It’s December 1794 and former government clerk Laurence Jago has just left Britain aboard the packet ship Tankerville. The ship’s destination is Philadelphia, where one of Jago’s fellow passengers, Theodore Jay, will deliver a treaty to President Washington. The Jay Treaty, negotiated by Theodore’s father, the American envoy John Jay, is designed to promote peace between the two nations and prevent America from joining forces with France against Britain. War Office official Mr Jenkinson, also on board the Tankerville, has offered to hide the Treaty in a safe place, but when he is found dead and the papers disappear Jago realises it’s up to him to find them and prevent them from falling into French hands.

Well, I enjoyed Black Drop but this second book is even better! With almost the entire story taking place at sea and therefore with a limited number of characters, the mystery has a ‘locked room’ feel and kept me guessing until the end. Leonora Nattrass very skilfully casts suspicion on first one character then another and it soon appears that almost everyone on the ship has a secret to hide. Although I correctly predicted a few of the plot twists (and was impatiently waiting for Jago to discover them too) the eventual revelation of the fate of the Treaty came as a complete surprise to me. I was also surprised when I read the author’s note at the end and saw that some parts of the plot were based on historical fact, although the details have been added to and embellished using the author’s imagination.

Laurence Jago continues to be an engaging narrator, though not always the most reliable one due to his occasional poor judgement, the secret sympathies we learned about in the previous book and his tendency to succumb to the temptations of ‘black drop’ laudanum. I was pleased to see the return of some other characters from the first book including the journalist William Philpott (whose attempts to compile a dictionary of seafaring superstitions add some humour to the book) and Theodore Jay’s slave and companion Peter Williams, always a calm and wise presence amid the onboard chaos. And of course, there are plenty of colourful new characters amongst the passengers, including two French aristocrats, an American plantation owner and an Irish actress with a dancing bear!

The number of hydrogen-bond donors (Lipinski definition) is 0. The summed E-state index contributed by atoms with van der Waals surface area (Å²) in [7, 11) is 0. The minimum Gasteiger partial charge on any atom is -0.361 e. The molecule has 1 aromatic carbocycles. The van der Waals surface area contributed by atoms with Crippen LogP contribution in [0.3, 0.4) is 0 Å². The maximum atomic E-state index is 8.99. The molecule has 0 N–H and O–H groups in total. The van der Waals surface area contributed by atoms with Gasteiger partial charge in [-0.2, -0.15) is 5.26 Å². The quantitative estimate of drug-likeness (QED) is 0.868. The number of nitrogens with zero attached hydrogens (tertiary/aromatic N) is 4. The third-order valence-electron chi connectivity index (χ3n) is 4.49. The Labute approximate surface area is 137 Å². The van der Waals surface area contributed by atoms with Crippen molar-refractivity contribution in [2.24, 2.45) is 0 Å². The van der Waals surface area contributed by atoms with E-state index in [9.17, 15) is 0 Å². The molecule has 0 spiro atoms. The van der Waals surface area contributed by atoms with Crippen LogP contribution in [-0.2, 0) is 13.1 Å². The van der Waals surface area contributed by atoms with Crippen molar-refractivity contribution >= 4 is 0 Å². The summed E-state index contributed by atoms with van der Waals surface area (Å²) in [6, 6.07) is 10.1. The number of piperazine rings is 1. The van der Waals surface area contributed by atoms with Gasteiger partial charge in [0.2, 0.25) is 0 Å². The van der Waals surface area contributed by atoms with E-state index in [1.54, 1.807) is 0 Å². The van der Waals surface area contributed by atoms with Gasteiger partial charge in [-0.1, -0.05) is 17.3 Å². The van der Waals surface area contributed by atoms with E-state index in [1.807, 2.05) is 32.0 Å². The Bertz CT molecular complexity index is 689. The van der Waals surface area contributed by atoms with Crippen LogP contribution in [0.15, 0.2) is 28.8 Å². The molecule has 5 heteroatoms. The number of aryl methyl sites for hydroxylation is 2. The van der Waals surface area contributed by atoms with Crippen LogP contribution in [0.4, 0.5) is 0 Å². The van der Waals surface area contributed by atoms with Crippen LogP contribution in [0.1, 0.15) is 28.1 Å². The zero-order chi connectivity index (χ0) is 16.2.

Choosing to set this novel at sea gives it a very different feel from Black Drop. Apart from a few glimpses of Madeira and then Praia, capital of Cape Verde, the whole story unfolds aboard the Tankerville and we are given lots of insights into life during a long sea voyage. The use of nautical terminology never becomes too overwhelming but it all feels authentic and due to the setting, time period, elegant prose and frequent encounters with French warships, I was strongly reminded of Patrick O’Brian’s Aubrey/Maturin series. I was quite sure Leonora Nattrass must have read O’Brian and when I reached the acknowledgements at the end of the book I found that I was right!

If it’s not already clear, I loved this book and hope there’s going to be a third in the series.

Thanks to Viper for providing a copy of this book for review via NetGalley.

Book #5 read for R.I.P. XVII

Book #56 read for the Historical Fiction Reading Challenge 2022.

The Bookseller of Inverness by S G MacLean

The Scottish author SG MacLean is best known for her Seeker series and before that, the Alexander Seaton series originally published under the name Shona MacLean. I haven’t read any of those books (although I do own The Redemption of Alexander Seaton), but when I saw that her new novel, The Bookseller of Inverness, was a standalone, it seemed like a good place to start.

Set in Scotland in the aftermath of the 1745 Jacobite Rising, the ‘bookseller’ of the title is Iain MacGillivray, a survivor of the Battle of Culloden. Six years have now passed since he was wounded on the battlefield and although he escaped with his life, his face has been left badly scarred. Still traumatised by the death of his cousin Lachlan, Iain has been living quietly since the failed rising, selling books and running a small public library in Inverness. One day, Iain notices a stranger searching through the shelves, opening and closing books; he won’t tell Iain what he is looking for and only leaves when the shop is shut for the night.

The next morning, Iain opens up the shop again to find the stranger dead on the floor, his throat cut and beside him a sword with a white cockade on the hilt – the symbol of the Jacobites. The murder coincides with the reappearance of Iain’s father Hector, a prominent Jacobite who fled Scotland years earlier but still hasn’t given up hope of seeing a Stuart king on the throne once more. When more murders follow, Iain and Hector begin to search for a missing book containing the names of traitors to the Jacobite cause – a book they believe could hold the key to finding the killer.